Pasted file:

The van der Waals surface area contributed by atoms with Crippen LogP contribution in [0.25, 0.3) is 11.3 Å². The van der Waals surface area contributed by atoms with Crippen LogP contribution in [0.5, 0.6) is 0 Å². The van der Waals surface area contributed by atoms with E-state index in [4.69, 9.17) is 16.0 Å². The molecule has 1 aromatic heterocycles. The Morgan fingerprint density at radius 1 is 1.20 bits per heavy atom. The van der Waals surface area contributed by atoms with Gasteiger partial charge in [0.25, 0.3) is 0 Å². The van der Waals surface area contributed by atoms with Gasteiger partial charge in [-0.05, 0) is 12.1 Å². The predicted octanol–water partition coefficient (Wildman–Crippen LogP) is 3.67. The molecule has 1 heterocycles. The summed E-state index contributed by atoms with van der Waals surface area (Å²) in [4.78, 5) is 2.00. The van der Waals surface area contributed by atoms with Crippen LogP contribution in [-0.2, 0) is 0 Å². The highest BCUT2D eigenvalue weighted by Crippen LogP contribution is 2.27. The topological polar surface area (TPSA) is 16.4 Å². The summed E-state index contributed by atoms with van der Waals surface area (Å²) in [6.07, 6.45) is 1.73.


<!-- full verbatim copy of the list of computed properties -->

The van der Waals surface area contributed by atoms with Crippen LogP contribution in [0.25, 0.3) is 11.3 Å². The van der Waals surface area contributed by atoms with Crippen LogP contribution in [0.5, 0.6) is 0 Å². The van der Waals surface area contributed by atoms with E-state index in [4.69, 9.17) is 16.0 Å². The molecule has 1 aromatic heterocycles. The Morgan fingerprint density at radius 1 is 1.20 bits per heavy atom. The van der Waals surface area contributed by atoms with Gasteiger partial charge in [0.25, 0.3) is 0 Å². The van der Waals surface area contributed by atoms with Gasteiger partial charge in [-0.05, 0) is 12.1 Å². The predicted octanol–water partition coefficient (Wildman–Crippen LogP) is 3.67. The molecule has 1 heterocycles. The summed E-state index contributed by atoms with van der Waals surface area (Å²) in [4.78, 5) is 2.00. The van der Waals surface area contributed by atoms with Crippen LogP contribution in [-0.2, 0) is 0 Å². The highest BCUT2D eigenvalue weighted by Crippen LogP contribution is 2.27. The topological polar surface area (TPSA) is 16.4 Å². The summed E-state index contributed by atoms with van der Waals surface area (Å²) in [6.07, 6.45) is 1.73.